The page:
Ind. (AP) — Rep. Patrick Bauer conceded defeat Thursday in his battle
to keep his job leading Indiana House Democrats, congratulating Rep.
Linda Lawson as his successor after a majority of the caucus voted to
did not attend the meeting of disgruntled Democrats at a union hall in
Lafayette, said he disagreed with the outcome but would not contest
it. He had represented the caucus for a decade, most of that time as
no question it was painful because these were people who I helped get
elected," Bauer said after the vote. He said he supported the
selection of Lawson, a retired Hammond police officer, and would
continue helping Democratic candidates.
Representative Lawson is a great leader. She has a great background,
particularly in standing up for working people," Bauer said.
about what drove members of the caucus to vote for Bauer's removal
amid Democrats' general election bid to regain seats, Lawson said it
was a "myriad of problems that we couldn't get resolved."
unhappy with Bauer's unilateral decision-making, she said.
40 heads are better than one," Lawson said.
ouster occurred during a meeting attended by 23 of the 40 members of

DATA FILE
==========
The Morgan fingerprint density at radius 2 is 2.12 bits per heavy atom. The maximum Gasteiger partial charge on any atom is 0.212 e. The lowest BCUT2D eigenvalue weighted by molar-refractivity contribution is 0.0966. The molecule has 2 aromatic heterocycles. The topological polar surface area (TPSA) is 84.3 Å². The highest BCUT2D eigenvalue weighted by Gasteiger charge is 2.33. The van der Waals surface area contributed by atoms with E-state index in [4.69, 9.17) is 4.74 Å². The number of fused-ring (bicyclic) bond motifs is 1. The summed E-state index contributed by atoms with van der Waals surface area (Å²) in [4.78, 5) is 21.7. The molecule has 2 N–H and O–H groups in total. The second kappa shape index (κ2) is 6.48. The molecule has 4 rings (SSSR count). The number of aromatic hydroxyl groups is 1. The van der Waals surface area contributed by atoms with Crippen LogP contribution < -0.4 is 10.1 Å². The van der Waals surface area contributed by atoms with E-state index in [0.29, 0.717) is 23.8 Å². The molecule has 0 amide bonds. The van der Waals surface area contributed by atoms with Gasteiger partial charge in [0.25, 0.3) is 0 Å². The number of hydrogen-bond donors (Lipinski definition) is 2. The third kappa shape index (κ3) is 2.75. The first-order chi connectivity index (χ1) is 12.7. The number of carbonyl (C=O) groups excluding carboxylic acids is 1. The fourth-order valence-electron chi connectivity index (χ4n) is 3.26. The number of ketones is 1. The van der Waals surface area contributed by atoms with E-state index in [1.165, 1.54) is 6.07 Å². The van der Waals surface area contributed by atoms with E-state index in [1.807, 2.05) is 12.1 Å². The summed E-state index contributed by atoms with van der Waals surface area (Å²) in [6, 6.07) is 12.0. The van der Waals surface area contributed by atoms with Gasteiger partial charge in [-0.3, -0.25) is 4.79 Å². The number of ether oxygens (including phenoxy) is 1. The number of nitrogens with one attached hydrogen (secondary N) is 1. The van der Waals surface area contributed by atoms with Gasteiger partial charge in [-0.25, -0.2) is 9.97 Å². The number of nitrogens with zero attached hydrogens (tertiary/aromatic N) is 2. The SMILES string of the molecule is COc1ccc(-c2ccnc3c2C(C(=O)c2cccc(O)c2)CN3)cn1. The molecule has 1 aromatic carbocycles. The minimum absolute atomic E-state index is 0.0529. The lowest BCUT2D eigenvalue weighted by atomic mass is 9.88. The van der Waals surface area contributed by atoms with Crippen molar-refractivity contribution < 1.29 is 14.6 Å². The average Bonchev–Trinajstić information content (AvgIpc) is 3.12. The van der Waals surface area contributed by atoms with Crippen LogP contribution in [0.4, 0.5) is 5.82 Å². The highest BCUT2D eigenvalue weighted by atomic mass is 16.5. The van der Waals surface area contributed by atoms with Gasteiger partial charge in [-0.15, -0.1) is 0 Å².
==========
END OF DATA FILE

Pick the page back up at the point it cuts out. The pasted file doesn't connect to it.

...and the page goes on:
the caucus. Afterward, they refused to say how each member present had
also picked three caucus members to act as deputies to Lawson in
running the Democratic House campaigns: Ryan Dvorak of South Bend,
Matt Pierce of Bloomington and Craig Fry of Mishawaka.
Democrats were unhappy with Bauer's handling of campaign fundraising
and spending heading into November, where they're hoping to shore up
their position after bruising losses in 2010 gave Republicans a 60-40
majority in the House.
House Speaker Brian Bosma has said he believes the GOP can win 67
seats in November. That would give Republicans a super majority
allowing them to conduct business without any Democrats present.
happens, it would remove the last vestiges of clout held by Democrats,
who, under Bauer, staged consecutive walkouts in 2011 and 2012 in an
effort to block divisive right-to-work legislation. The five-week
walkout succeeded in blocking the legislation in 2011, but periodic
walkouts failed to derail the measure this year, and Gov. Mitch
Daniels signed it into law.
Wednesday that the caucus began to splinter during the 2011 walkout,
when some members stayed in an Urbana, Ill., hotel while others
remained in Indianapolis.